Using Dashes and Hyphens
When asked what edits I make most often to clients’ content, my answer hasn’t changed in some time. Just about every day, I correct misuse of hyphens or dashes. I’ve covered this topic in previous newsletters, but it’s seemingly worth another go.
Hyphens have one use only: to hyphenate words.
- Cost-effective purchase
- Multimillion-dollar sale
- Five-time winner
En Dashes (–)
En dashes are primarily used to show ranges in numbers and dates.
- 7 – 9 p.m.
- Nov. 1 – Dec. 1
Em Dashes (—)
Em dashes are typically used to stand in for commas or parentheses to separate phrases within a sentence.
- Every vote counts — especially this year — so make sure your voice is heard on Nov. 6.
- I’ve voted by mail for years — so I can take my time making decisions and bypass the polls.
On an Apple keyboard, option + hyphen results in an en dash, and shift + option + hyphen results in an em dash. Other shortcuts are available via online search.
Please note: My examples are written in AP style; in Chicago style, there would be no space on either side of the en and em dashes. Also, an ellipsis (…) is not interchangeable with an em dash — it indicates an omission.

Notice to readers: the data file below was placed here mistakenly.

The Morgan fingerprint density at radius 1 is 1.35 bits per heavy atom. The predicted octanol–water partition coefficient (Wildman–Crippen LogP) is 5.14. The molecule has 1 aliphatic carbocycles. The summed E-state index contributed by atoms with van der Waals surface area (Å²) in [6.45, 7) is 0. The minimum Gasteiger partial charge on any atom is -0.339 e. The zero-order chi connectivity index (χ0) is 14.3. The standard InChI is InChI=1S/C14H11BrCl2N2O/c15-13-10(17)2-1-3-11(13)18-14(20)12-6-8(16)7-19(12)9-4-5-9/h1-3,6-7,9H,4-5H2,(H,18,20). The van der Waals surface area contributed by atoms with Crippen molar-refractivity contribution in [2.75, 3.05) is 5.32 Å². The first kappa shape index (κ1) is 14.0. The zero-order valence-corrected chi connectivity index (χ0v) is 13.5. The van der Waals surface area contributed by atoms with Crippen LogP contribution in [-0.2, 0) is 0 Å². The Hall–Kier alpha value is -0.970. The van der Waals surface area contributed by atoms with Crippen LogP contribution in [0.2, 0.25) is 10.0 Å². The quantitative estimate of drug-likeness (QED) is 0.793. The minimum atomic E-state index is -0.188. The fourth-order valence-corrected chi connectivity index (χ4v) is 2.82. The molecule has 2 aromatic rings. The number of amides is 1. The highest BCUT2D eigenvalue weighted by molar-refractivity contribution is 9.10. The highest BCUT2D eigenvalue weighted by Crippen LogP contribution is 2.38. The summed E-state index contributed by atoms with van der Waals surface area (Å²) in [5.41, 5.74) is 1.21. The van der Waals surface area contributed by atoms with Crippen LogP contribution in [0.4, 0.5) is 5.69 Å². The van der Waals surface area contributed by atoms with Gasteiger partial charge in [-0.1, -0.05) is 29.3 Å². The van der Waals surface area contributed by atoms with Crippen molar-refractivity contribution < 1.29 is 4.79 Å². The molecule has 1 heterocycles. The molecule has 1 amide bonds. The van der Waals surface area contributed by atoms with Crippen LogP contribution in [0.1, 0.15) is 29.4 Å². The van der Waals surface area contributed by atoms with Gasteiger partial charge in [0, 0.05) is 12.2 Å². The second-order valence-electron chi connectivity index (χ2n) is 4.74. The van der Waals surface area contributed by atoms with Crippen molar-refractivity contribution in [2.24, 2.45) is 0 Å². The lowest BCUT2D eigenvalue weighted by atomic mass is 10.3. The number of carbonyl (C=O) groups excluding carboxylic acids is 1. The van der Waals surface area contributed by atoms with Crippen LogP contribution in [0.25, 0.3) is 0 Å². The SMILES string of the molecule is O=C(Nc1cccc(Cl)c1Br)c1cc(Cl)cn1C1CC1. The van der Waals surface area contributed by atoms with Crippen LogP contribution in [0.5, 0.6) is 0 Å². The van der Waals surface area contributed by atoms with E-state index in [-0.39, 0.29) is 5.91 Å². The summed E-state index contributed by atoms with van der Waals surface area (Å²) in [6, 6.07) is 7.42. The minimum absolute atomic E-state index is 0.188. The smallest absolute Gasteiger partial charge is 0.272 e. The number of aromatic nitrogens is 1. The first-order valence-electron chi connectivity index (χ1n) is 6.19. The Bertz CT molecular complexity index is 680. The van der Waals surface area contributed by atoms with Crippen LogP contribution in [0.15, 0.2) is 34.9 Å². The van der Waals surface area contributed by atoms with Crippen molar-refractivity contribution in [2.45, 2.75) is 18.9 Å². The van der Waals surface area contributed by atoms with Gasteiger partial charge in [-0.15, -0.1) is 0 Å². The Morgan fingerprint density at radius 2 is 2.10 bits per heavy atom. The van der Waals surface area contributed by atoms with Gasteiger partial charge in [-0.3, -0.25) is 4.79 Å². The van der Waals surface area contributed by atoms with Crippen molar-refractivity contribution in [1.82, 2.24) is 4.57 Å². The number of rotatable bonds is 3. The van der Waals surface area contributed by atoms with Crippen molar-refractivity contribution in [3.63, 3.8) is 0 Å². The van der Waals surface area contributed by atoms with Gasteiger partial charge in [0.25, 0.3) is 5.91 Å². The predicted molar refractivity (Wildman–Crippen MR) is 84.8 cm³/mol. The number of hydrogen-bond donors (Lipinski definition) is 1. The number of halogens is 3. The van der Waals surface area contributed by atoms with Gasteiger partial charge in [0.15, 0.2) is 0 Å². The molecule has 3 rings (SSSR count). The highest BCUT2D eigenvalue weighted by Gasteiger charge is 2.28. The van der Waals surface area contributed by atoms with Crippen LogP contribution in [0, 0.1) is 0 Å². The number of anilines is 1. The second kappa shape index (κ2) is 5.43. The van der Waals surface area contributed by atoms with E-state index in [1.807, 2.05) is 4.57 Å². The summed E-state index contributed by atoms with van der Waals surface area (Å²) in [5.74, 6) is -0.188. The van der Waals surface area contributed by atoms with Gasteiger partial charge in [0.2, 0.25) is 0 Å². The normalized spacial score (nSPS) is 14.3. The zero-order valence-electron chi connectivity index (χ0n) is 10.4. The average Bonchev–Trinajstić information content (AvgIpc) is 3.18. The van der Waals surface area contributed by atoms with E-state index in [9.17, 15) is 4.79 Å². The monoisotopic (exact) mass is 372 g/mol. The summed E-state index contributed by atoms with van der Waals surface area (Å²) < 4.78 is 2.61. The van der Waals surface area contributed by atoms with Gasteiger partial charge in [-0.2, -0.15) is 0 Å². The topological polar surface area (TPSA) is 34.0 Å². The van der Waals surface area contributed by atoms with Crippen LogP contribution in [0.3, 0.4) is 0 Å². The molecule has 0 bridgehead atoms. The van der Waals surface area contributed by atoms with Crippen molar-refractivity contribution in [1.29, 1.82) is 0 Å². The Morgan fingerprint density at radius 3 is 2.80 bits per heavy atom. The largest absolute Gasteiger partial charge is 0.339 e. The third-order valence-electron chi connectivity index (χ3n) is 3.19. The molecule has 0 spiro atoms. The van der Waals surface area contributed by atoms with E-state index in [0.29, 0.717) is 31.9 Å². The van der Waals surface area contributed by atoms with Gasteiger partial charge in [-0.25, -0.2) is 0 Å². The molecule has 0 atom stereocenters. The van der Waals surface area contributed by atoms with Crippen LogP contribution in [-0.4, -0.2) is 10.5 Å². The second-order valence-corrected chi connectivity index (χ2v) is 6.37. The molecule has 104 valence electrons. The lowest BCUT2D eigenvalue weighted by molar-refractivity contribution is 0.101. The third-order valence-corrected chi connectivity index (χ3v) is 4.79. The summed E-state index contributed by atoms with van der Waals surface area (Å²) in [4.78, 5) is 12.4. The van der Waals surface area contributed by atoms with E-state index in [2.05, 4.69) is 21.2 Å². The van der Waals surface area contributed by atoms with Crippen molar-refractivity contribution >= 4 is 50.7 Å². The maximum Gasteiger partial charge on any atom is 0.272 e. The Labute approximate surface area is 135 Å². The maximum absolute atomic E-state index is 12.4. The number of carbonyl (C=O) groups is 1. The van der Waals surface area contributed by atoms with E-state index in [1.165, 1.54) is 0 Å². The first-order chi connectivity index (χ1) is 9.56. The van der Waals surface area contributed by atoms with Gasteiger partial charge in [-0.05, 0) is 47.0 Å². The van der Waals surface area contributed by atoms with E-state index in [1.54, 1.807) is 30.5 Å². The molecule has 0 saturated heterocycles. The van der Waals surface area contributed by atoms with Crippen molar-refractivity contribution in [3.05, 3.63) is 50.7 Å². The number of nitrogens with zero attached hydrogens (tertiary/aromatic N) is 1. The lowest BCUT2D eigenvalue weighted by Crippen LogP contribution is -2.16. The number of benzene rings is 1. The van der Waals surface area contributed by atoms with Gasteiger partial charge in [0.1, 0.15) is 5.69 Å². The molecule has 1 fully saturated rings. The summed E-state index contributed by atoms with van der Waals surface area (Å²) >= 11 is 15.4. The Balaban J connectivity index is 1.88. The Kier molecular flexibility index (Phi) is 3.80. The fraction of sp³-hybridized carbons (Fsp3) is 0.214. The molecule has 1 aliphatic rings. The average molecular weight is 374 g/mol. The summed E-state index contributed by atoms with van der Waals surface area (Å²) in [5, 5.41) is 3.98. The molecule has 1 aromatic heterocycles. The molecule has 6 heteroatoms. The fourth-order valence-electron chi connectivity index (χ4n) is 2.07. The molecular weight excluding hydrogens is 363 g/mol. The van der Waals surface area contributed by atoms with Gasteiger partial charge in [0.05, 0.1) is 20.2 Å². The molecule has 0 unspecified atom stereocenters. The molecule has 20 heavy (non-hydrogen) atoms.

Now that wasn’t too scary, was it? Happy Halloween!
The human brain certainly works in mysterious ways, and the fact that our eyes sometimes see things that aren’t there proves it. I refer to words, of course, and the difficulty of proofing your own work — because you know what you meant to say, so you may not realize you’ve omitted a word or allowed a typo to go unnoticed. It happens to us all, but how do you think the person who goofed on this Cathay Pacific plane feels? This has to be the largest typo ever!
Two ways to banish typos from your work: have someone else review it or slowly read it aloud.
Indexes or Indicies?
A couple things that make English such a hard language to learn are all the exceptions to its rules and situations where multiple options are correct. Take the word index. How would you make it plural — indexes or indices? You’ve likely seen it both ways, and there’s a reason for that: either spelling is acceptable. The former uses the English way of adding “es” to pluralize words ending in x, while the latter is originally a Latin plural.